A high number of events was recorded only at the single OBS. Histograms of Figure 9A show the number of single station events. The seafloor stations that recorded the highest number of events were the OBS3 (486 earthquakes) and the OBS8 (579 earthquakes), whereas the minimum number of events were recorded by the OBS6 (23 events only). As these low-magnitude events are recorded at the single station, it is reasonable that their sources are within the semi-interspacing between two adjacent OBS (about 15 km). Due to the large multitude of single station earthquakes, it is our intention to implement an automatic system of detection and classification of seismic signals of various kinds recorded only by the OBS stations and to better identify the seismogenic source, as proposed by Sánchez-Reyes et al. (2021) for the Balsorano seismic sequence. Although we do not perform an extensive data analysis in this work, the distribution of number of events on each OBS is indicative of the state of seismic activity associated to the tectonic structures.

FIGURE 9
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FIGURE 9. (A) Histograms of the number of single station earthquakes recorded only by the single OBS (B) Histograms of the number of SDE recorded by the single OBS (C–I) Comparison between the number of SDE and the number of single station events recorded at each OBS.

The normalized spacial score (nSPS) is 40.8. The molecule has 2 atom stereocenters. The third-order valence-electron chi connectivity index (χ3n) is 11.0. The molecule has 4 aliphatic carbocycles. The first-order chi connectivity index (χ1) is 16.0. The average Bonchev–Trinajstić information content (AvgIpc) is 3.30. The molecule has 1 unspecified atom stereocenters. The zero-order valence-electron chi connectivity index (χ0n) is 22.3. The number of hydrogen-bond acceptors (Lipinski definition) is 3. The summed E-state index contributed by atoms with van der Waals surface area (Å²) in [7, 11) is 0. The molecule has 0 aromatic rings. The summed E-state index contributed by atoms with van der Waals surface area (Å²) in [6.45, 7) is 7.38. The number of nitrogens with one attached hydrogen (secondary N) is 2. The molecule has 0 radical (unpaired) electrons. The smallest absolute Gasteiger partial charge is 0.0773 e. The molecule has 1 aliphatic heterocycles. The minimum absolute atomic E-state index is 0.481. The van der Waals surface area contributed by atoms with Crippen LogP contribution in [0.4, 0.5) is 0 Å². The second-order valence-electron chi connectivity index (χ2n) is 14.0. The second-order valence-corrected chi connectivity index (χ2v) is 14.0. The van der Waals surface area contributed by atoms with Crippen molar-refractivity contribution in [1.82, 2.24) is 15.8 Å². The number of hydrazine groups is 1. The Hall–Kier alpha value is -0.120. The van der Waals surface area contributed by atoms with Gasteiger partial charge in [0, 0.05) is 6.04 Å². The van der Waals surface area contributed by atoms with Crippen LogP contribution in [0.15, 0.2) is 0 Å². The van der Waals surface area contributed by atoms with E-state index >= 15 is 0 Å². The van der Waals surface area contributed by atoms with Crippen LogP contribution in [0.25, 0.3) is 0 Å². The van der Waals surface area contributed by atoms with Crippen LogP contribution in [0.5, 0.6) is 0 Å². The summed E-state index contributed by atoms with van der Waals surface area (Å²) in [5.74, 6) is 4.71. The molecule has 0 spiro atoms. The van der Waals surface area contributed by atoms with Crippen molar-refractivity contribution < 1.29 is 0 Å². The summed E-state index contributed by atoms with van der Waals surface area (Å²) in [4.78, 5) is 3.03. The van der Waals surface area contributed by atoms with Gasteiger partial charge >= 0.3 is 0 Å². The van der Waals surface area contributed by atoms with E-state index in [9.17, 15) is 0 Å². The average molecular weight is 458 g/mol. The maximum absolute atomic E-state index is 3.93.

Short Duration Events

Our dataset includes a large number of short, impulsive signals which, in the literature are defined as Short Duration Events (SDE; Figure 4). These kinds of signals are currently detected at the seafloor in different parts of the world, and they have been associated with several possible sources, including fluid-filled cracks in sedimentary basins (Diaz et al., 2007), gas seepages along active faults (Tary et al., 2012; Embriaco et al., 2014), or even due to biological activity (Buskirk et al., 1981; Bowman and Wilcock, 2014). In general, SDEs are ascribable to hydraulic micro-fracturing processes, such as pressure transients generated by fluid-filled cracks (Diaz et al., 2007), and they have been best described in hydrothermal and volcanic (e.g., Sohn et al., 1995), as well as tectonic (e.g., Embriaco et al., 2014) systems. Moreover, such a small seismicity shows similarity with slow-slip events associated to a shear zone with low-friction (e.g., Matsuzawa et al., 2010) that occur in the deeper extents of areas where large earthquakes are expected in subduction zones. In the Ionian Sea, Sgroi et al. (2014) showed that SDE signals recorded by the NEMO-SN1 seafloor observatory could result from hydrofracturing induced by magmatic activity around Mt. Etna.